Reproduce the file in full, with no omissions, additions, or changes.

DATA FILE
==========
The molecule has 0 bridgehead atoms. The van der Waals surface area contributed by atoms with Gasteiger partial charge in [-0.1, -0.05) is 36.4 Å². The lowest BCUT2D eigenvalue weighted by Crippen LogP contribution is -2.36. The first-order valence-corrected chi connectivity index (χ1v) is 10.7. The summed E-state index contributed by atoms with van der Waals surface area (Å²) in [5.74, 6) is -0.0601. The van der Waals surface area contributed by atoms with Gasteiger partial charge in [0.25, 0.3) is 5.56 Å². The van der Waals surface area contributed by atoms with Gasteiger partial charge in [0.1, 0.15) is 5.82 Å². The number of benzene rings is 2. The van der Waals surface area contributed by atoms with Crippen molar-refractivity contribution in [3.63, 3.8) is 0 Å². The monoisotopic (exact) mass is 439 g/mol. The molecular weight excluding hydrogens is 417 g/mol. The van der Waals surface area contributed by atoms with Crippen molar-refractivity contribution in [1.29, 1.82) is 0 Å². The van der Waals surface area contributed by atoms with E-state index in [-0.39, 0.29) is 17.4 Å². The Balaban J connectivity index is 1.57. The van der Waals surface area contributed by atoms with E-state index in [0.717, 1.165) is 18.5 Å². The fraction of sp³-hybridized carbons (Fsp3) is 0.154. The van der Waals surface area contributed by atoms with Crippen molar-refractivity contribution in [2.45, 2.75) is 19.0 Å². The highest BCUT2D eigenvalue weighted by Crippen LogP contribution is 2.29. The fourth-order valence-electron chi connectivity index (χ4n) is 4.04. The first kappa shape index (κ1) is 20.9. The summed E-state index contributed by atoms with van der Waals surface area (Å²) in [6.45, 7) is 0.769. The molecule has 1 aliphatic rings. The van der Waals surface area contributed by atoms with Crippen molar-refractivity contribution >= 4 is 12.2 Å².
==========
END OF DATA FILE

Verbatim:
The molecule has 0 bridgehead atoms. The van der Waals surface area contributed by atoms with Gasteiger partial charge in [-0.1, -0.05) is 36.4 Å². The lowest BCUT2D eigenvalue weighted by Crippen LogP contribution is -2.36. The first-order valence-corrected chi connectivity index (χ1v) is 10.7. The summed E-state index contributed by atoms with van der Waals surface area (Å²) in [5.74, 6) is -0.0601. The van der Waals surface area contributed by atoms with Gasteiger partial charge in [0.25, 0.3) is 5.56 Å². The van der Waals surface area contributed by atoms with Gasteiger partial charge in [0.1, 0.15) is 5.82 Å². The number of benzene rings is 2. The van der Waals surface area contributed by atoms with Crippen molar-refractivity contribution in [3.63, 3.8) is 0 Å². The monoisotopic (exact) mass is 439 g/mol. The molecular weight excluding hydrogens is 417 g/mol. The van der Waals surface area contributed by atoms with Crippen molar-refractivity contribution in [1.29, 1.82) is 0 Å². The van der Waals surface area contributed by atoms with E-state index in [-0.39, 0.29) is 17.4 Å². The Balaban J connectivity index is 1.57. The van der Waals surface area contributed by atoms with E-state index in [0.717, 1.165) is 18.5 Å². The fraction of sp³-hybridized carbons (Fsp3) is 0.154. The van der Waals surface area contributed by atoms with Crippen molar-refractivity contribution in [2.45, 2.75) is 19.0 Å². The highest BCUT2D eigenvalue weighted by Crippen LogP contribution is 2.29. The fourth-order valence-electron chi connectivity index (χ4n) is 4.04. The first kappa shape index (κ1) is 20.9. The summed E-state index contributed by atoms with van der Waals surface area (Å²) in [6.45, 7) is 0.769. The molecule has 1 aliphatic rings. The van der Waals surface area contributed by atoms with Crippen molar-refractivity contribution >= 4 is 12.2 Å².